First question is if SSDs are used in CVRs does the CVR programming have the garbage collection process running in the background while its writing data to the disk to free up disk space? If so, then all you are likely to retrieve is the current length of the recording. If not, then you may be lucky to get partial bits of the recording being overwritten although all that may get you is silence in this case.

Also, one would like to think those designing systems using SSDs are aware of the reliability issues that are being raised about them in certain situations (e.g. power failure). If power fails it can make the drives inoperable and even those supposedly guaranteed against power failures do not seem to live up to their stated reliability looking at some of the research going on.

I dont know much about the CVRs but do they have alternative power sources or backups in case of drive failure during the flight?

Some articles for the techies on the issues with SSDs and data retrieval:
Solid State Drives and Forensic Troubles - WP's Police Tech

The mysteriously disappearing drive: Are power outages killing your SSDs? | ExtremeTech
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Old 21st Apr 2014, 13:45
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CVR recording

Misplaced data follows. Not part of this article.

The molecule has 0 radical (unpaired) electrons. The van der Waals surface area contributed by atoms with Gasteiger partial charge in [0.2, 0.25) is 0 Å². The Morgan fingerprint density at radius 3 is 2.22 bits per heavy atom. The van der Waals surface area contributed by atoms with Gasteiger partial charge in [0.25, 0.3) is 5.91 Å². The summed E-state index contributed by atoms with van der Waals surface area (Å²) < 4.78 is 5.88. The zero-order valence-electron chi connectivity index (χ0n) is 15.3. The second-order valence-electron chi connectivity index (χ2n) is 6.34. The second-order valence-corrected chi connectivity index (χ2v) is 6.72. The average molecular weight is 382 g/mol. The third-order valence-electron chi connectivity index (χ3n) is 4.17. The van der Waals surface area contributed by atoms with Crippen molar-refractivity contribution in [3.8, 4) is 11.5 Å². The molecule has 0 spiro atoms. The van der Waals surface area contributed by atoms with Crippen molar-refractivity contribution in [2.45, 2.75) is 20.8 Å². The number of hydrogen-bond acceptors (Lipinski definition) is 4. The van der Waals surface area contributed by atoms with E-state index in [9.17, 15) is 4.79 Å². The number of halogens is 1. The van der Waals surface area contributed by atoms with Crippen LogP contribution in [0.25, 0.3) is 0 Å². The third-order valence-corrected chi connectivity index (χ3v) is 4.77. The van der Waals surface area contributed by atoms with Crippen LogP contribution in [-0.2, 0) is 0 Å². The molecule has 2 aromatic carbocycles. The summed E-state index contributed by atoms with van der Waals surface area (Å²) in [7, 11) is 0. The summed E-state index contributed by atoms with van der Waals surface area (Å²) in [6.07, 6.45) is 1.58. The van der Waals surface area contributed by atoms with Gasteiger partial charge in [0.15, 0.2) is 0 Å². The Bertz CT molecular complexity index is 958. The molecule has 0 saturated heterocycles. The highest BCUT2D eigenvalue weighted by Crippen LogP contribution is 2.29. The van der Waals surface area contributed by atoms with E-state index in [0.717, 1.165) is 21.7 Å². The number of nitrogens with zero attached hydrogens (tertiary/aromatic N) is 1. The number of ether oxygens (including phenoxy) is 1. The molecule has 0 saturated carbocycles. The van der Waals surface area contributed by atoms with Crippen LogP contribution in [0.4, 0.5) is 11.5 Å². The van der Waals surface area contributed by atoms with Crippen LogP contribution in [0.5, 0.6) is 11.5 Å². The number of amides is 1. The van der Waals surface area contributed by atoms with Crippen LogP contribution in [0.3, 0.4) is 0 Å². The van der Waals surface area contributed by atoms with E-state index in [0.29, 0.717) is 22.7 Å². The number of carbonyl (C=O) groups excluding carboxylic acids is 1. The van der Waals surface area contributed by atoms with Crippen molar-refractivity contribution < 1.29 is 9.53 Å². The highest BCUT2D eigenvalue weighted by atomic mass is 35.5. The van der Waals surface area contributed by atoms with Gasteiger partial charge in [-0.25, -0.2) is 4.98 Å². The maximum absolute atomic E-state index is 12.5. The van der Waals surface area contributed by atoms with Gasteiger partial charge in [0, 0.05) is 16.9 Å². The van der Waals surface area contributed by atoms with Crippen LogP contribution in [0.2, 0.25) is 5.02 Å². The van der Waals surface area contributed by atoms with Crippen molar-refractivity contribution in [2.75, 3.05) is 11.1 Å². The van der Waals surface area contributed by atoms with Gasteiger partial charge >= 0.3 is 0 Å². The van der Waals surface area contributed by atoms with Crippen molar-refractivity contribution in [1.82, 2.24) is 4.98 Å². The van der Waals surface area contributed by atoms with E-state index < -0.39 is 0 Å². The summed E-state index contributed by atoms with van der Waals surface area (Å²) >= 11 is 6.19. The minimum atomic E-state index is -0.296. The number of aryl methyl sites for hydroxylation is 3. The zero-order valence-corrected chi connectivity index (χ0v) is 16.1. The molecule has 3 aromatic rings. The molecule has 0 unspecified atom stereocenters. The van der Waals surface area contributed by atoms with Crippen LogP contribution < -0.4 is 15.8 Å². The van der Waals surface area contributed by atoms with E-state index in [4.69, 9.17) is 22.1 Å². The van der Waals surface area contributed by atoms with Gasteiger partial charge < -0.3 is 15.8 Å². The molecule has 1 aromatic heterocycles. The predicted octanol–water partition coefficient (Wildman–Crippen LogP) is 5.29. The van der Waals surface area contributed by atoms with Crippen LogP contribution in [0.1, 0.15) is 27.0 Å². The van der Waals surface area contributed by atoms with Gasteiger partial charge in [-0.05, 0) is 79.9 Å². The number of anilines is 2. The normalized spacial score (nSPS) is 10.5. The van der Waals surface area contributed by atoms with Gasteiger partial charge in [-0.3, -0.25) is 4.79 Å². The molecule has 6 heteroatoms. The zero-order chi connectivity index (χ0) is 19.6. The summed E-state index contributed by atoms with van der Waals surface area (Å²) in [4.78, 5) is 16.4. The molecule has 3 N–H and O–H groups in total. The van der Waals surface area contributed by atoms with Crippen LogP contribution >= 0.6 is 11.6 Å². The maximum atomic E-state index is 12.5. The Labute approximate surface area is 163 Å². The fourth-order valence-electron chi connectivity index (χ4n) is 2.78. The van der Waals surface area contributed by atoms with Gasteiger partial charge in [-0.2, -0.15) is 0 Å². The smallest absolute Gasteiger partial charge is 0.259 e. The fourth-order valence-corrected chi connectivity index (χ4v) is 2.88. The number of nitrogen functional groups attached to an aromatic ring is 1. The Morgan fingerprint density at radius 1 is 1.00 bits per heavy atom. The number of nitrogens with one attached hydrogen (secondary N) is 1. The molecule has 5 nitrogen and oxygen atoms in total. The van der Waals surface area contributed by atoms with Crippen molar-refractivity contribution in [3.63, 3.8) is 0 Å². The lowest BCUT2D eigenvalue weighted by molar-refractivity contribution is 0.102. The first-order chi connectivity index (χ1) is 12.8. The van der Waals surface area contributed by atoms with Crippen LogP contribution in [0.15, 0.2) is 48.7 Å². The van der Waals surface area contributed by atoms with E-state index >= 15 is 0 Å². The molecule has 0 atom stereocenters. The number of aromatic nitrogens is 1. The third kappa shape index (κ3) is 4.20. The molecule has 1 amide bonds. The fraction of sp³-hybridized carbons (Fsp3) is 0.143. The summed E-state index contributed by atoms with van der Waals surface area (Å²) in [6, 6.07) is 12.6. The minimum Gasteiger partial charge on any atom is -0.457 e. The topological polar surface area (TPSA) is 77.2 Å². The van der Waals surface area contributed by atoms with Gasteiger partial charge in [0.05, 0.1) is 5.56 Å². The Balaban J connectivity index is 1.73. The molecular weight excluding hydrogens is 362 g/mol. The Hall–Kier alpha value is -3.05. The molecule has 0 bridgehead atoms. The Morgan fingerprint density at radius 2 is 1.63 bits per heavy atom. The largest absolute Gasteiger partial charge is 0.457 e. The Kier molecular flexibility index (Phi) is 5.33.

CVRs are required to have an independant backup supply that lasts 10mins after main power is removed.

The CVR memory will be discrete memory devices not SSD. As in the discussion above, the software reading and writing memory will be to DO178.
Therefore any and every action (if it was) of an SSD drive would have to be specified and software tested.

The memory devices will always be older technology because every time a device is changed, e.g. size or manufacturer, they have to be re-qualified (crash tested, cooked, shake'n baked). The temperature and g-force is large.

No compression except dynamic on the audio amplitude is allowed. Therefore long spells of no speach will take exactly the same memory as speach. How do you determine what speach or noise, bangs cruches beeps etc you want to record?


The recorder will have the last 2 hours and that is it.
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Old 21st Apr 2014, 14:52